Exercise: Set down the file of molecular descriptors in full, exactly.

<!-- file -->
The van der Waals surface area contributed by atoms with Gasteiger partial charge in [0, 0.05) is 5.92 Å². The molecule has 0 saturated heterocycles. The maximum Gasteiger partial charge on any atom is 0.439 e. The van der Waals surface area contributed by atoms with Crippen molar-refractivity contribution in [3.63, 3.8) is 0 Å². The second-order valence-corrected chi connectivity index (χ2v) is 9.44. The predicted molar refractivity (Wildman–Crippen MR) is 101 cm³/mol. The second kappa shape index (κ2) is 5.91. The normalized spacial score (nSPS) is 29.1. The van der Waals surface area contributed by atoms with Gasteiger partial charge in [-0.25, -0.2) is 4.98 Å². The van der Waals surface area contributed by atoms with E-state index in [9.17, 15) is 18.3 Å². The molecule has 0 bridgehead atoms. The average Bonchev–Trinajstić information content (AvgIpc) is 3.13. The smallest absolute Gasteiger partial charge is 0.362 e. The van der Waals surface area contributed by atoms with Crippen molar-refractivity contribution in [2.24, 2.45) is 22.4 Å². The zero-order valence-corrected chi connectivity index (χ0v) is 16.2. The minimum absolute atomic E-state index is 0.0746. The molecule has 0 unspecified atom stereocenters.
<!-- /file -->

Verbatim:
The van der Waals surface area contributed by atoms with Gasteiger partial charge in [0, 0.05) is 5.92 Å². The molecule has 0 saturated heterocycles. The maximum Gasteiger partial charge on any atom is 0.439 e. The van der Waals surface area contributed by atoms with Crippen molar-refractivity contribution in [3.63, 3.8) is 0 Å². The second-order valence-corrected chi connectivity index (χ2v) is 9.44. The predicted molar refractivity (Wildman–Crippen MR) is 101 cm³/mol. The second kappa shape index (κ2) is 5.91. The normalized spacial score (nSPS) is 29.1. The van der Waals surface area contributed by atoms with Gasteiger partial charge in [-0.25, -0.2) is 4.98 Å². The van der Waals surface area contributed by atoms with E-state index in [9.17, 15) is 18.3 Å². The molecule has 0 bridgehead atoms. The average Bonchev–Trinajstić information content (AvgIpc) is 3.13. The smallest absolute Gasteiger partial charge is 0.362 e. The van der Waals surface area contributed by atoms with Crippen molar-refractivity contribution in [2.24, 2.45) is 22.4 Å². The zero-order valence-corrected chi connectivity index (χ0v) is 16.2. The minimum absolute atomic E-state index is 0.0746. The molecule has 0 unspecified atom stereocenters.